Ghostly happenings on this beach are very common and happen on a regular basis. Visitors to the beach head heard strange cries and screams rattling through the air. Phantom heads and dead bodies appear washed up on the beach only to disappear moments later. The sand sometimes appears blood stained. Headless bodies of Chinese prisoners and civilians have been seen wandering the beach at night. The most chilling sights are the reenactments of executions carried out by apparitions of both Chinese prisoners and Japanese soldiers, which leave ghostly blood stains on the sand when they disappear

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Onryō  - 
An Onryō  is a type of Yūrei, which is another name for a Japanese ghost. Onryōs are vengeful spirits that have returned from purgatory to seek revenge against those who have wronged them in some way. All of them have the same striking look and they are almost always female. They have long black hair, pale skin, limp hands that hang by their sides and they are usually missing their legs and/or feet. They are always dressed in white clothing and are sometimes accompanied by floating flames, like will o’ the wisps. 
Onryōs are extremely malevolent and bloodthirsty spirits. They have a set goal and will usually only harm those who have wronged them, but it has been known for powerful and angry Onryōs to linger and continue hurting people even after they have achieved getting revenge. In Japanese folklore there have been many examples of Onryō  vengeance. A perfect example of this is the story of a samurai who promised his dying wife that he would never remarry. He broke that promise after she died so she returned as a vengeful spirit and beheaded his new wife. In another story a woman dies of heartbreak and curses her most prized and beautiful kimono. She then returns from the grave to kill anyone who wears it. They have also been known to let the target of their vengeance live but then set out to destroy their lives. 
The easiest way to get rid of an Onryō  is to let it do whatever it wants. Once it has its revenge it will rest in peace and cause no further damage. You can also help the ghost by slaying its killer or giving its body a proper burial if that hasn’t been preformed. That isn’t the case for very angry spirits and even normal ones kill people so to forcefully remove them you need a Buddhist priest to preform a special service that is saved for those who died unfortunate deaths. This is similar to an exorcism. Another method is to write down holy Shinto writings, that contain the name of a Kami, on a piece of paper and place it on the ghost’s forehead. You can also prevent an Onryō  from entering a house by sticking these papers on doors.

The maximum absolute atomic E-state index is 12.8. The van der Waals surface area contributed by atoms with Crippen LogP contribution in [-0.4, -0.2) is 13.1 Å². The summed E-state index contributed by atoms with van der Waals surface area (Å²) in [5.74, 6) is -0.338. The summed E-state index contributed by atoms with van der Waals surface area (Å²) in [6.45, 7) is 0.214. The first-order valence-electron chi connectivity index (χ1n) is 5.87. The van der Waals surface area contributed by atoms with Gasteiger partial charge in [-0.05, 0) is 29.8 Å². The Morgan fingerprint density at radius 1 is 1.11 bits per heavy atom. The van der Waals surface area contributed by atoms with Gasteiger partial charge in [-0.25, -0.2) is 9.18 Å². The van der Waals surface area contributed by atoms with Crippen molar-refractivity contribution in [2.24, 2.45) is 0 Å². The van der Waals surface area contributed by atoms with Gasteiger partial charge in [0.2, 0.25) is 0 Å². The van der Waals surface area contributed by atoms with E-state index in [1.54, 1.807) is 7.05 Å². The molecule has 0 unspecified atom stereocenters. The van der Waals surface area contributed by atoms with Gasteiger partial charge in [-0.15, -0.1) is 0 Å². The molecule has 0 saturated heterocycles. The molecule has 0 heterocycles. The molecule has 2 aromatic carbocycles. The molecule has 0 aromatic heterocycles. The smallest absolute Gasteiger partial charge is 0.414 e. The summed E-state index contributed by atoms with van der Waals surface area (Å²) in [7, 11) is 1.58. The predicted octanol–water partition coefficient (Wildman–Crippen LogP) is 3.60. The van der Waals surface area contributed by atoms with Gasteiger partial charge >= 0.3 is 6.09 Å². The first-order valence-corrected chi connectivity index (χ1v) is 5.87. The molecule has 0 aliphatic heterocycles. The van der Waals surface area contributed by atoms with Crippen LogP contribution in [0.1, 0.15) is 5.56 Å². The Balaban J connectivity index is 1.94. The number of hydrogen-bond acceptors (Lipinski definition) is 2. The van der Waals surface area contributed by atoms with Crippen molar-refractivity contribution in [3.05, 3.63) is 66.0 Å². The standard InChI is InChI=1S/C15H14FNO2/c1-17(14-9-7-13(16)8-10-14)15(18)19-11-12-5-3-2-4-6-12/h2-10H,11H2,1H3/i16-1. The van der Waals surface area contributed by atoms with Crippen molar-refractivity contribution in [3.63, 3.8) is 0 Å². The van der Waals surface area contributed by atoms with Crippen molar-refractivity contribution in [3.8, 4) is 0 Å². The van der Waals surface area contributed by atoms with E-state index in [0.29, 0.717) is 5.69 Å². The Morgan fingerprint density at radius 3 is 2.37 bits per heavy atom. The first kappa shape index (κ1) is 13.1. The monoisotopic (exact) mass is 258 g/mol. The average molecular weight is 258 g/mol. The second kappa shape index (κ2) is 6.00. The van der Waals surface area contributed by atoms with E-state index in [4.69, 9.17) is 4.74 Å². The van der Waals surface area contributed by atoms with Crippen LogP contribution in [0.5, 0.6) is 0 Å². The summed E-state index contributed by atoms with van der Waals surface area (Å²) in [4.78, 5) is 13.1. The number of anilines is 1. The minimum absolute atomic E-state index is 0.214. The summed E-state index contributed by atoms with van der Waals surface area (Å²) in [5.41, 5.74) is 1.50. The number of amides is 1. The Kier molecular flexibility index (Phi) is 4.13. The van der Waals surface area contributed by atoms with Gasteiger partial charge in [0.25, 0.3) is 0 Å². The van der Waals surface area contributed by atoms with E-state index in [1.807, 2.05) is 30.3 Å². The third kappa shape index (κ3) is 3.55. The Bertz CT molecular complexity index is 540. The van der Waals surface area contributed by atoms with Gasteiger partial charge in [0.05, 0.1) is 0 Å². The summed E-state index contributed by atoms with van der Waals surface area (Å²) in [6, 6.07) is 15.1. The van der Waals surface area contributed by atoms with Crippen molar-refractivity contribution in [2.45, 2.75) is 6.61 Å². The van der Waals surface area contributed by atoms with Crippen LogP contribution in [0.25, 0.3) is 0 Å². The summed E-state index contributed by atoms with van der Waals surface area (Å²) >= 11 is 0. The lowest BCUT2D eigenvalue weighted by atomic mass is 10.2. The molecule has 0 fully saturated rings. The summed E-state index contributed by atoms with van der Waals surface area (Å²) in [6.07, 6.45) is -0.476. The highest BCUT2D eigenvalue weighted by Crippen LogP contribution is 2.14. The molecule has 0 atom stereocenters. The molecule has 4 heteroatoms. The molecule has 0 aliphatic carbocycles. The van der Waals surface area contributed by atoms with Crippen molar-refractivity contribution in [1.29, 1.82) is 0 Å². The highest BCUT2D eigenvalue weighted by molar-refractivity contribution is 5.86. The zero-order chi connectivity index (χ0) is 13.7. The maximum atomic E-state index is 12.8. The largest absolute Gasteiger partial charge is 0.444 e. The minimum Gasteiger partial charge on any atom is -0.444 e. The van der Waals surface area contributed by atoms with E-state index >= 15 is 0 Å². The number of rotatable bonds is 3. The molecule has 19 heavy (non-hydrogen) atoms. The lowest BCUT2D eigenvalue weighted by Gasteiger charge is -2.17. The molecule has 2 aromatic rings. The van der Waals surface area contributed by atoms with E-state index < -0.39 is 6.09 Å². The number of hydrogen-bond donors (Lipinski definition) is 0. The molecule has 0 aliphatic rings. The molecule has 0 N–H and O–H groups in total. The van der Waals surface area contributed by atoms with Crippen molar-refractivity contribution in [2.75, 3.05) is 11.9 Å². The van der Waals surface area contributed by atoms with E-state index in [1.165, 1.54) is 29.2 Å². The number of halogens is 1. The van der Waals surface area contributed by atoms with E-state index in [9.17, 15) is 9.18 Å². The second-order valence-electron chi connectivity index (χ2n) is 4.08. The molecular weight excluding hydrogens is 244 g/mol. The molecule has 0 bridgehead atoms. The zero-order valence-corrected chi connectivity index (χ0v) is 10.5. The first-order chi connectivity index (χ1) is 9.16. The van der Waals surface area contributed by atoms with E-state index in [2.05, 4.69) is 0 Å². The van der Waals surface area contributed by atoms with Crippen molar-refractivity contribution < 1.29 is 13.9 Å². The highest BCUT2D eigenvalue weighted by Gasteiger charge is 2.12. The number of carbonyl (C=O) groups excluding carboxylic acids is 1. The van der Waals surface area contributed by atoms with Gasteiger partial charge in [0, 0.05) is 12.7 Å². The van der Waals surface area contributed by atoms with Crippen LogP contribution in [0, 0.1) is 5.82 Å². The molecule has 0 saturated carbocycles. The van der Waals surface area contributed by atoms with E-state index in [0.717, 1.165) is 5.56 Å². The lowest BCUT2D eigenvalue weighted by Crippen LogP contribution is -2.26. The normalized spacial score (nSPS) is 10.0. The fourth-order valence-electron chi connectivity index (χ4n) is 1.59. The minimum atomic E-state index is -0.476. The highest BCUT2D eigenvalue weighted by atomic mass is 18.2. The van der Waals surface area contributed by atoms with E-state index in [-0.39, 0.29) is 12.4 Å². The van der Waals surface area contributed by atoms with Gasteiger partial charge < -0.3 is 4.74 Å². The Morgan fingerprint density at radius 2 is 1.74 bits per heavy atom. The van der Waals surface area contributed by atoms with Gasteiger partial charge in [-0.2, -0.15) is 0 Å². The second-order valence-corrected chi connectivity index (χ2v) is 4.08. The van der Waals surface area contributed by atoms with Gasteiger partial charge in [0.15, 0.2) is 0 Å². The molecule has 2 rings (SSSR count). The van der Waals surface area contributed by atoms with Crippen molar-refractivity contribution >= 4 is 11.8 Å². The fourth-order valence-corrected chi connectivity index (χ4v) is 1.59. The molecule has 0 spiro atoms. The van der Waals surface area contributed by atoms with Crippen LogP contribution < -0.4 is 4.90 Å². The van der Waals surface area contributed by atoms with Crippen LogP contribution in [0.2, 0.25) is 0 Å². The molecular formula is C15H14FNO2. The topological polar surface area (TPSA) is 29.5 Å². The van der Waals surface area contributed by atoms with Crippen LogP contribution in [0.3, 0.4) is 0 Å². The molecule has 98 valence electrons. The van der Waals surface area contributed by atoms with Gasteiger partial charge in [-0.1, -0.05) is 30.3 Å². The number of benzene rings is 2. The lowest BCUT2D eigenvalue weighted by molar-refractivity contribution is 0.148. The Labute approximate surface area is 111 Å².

Onryō  - 

An Onryō  is a type of Yūrei, which is another name for a Japanese ghost. Onryōs are vengeful spirits that have returned from purgatory to seek revenge against those who have wronged them in some way. All of them have the same striking look and they are almost always female. They have long black hair, pale skin, limp hands that hang by their sides and they are usually missing their legs and/or feet. They are always dressed in white clothing and are sometimes accompanied by floating flames, like will o’ the wisps. 

Onryōs are extremely malevolent and bloodthirsty spirits. They have a set goal and will usually only harm those who have wronged them, but it has been known for powerful and angry Onryōs to linger and continue hurting people even after they have achieved getting revenge. In Japanese folklore there have been many examples of Onryō  vengeance. A perfect example of this is the story of a samurai who promised his dying wife that he would never remarry. He broke that promise after she died so she returned as a vengeful spirit and beheaded his new wife. In another story a woman dies of heartbreak and curses her most prized and beautiful kimono. She then returns from the grave to kill anyone who wears it. They have also been known to let the target of their vengeance live but then set out to destroy their lives. 

The easiest way to get rid of an Onryō  is to let it do whatever it wants. Once it has its revenge it will rest in peace and cause no further damage. You can also help the ghost by slaying its killer or giving its body a proper burial if that hasn’t been preformed. That isn’t the case for very angry spirits and even normal ones kill people so to forcefully remove them you need a Buddhist priest to preform a special service that is saved for those who died unfortunate deaths. This is similar to an exorcism. Another method is to write down holy Shinto writings, that contain the name of a Kami, on a piece of paper and place it on the ghost’s forehead. You can also prevent an Onryō  from entering a house by sticking these papers on doors. 

The Faceless Woman - 
A ghost that appears in various haunting legends and folklore around the world, the faceless woman is beautiful and usually seen first from behind. She is usually mistaken for a living woman but terrifies people when she turns around and they discover that she has no face.